But, knowing as much as they did, those who re-elected the MIA congressman are “crazy, mindless voters who are taking orders from downtown.” Those were some of the reactions from Jackson’s just vanquished rivals as they took in the surprise news that the freshly re-elected South Shore Democrat is in plea negotiations for alleged misuse of his campaign funds. The surprise development also raises the possibility, should Jackson step down or be forced out, of a costly special election straddling at least three counties right after a general election was just held. Word of the plea talks set off another flurry of interest in the 2nd Congressional District seat. The district includes some of the most economically devastated portions of the city but ostensibly has had no representation since Jackson went on leave in June.
Marcus Lewis, who ran as an independent Tuesday, voiced his frustration with voters, who gave Jackson 63 percent of the vote. “We’re dealing with crazy, mindless voters who are taking orders from downtown. The 181,000 that voted for Jesse in spite of knowing that the man is up on charges, knowing that he cheated on his wife,” he said. “Knowing that he has a 244-page ethics investigation. They’re crazy!” Jackson has not been charged with any crime. But one day after he was re-elected Tuesday in a commanding win, Chicago Sun-Times columnist Michael Sneed revealed that Jackson is in plea negotiations with federal authorities. The story was first reported on the Sun-Times Web site late Wednesday.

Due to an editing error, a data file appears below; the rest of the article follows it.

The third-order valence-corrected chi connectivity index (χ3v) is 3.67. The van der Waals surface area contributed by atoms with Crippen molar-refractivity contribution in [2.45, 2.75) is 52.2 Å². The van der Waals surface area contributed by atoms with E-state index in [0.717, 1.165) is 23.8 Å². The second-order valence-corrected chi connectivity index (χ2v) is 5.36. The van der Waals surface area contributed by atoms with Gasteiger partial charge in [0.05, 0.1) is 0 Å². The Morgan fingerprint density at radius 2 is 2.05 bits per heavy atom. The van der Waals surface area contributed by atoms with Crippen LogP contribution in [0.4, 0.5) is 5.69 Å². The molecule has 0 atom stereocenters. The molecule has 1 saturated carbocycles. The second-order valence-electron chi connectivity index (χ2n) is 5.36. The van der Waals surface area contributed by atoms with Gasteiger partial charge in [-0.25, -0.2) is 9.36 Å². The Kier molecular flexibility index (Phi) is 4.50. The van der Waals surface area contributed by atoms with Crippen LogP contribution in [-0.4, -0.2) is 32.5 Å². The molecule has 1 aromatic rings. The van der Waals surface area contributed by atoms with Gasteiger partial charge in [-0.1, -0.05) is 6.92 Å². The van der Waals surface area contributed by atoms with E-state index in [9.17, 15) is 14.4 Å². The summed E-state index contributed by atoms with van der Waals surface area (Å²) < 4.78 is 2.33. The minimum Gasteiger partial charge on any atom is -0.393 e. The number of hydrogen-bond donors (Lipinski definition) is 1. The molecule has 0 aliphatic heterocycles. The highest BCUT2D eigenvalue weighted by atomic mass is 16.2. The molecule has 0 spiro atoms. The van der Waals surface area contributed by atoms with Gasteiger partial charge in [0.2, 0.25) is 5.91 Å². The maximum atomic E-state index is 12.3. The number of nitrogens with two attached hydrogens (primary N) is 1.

Sneed reported that not only is Jackson under investigation for allegedly using campaign funds to decorate his Washington home, but investigators are also trying to determine whether he used campaign funds to buy a $40,000 Rolex watch as a gift for a female friend. “This needs to be destroyed. This machine needs to be destroyed forthwith,” Lewis said. “They’re playing us like we’re silly. I know people who are suffering in the district. We needed to get in there. It’s a machine that is like a poisonous cobra.” A longtime Jackson critic, Anthony W. Williams, who ran as a write-in candidate, said the Jackson political dynasty manipulated voters. “The voters of the 2nd District have been cheated once again,” said Williams. “It is important that we call for a special election.”
The Jackson saga has a sense of deja vu. If the South Shore Democrat does pleads guilty, he will be the second congressman in a row from the South Side and south suburban district to be convicted of a crime. He is already the third consecutive 2nd Congressional District representative to be embroiled in a sex scandal. If Jackson were to step down, by law, a special election would have to be held to fill the vacancy. That means that taxpayers would have to foot the bill for a special election. Chatter of a replacement has already run rampant.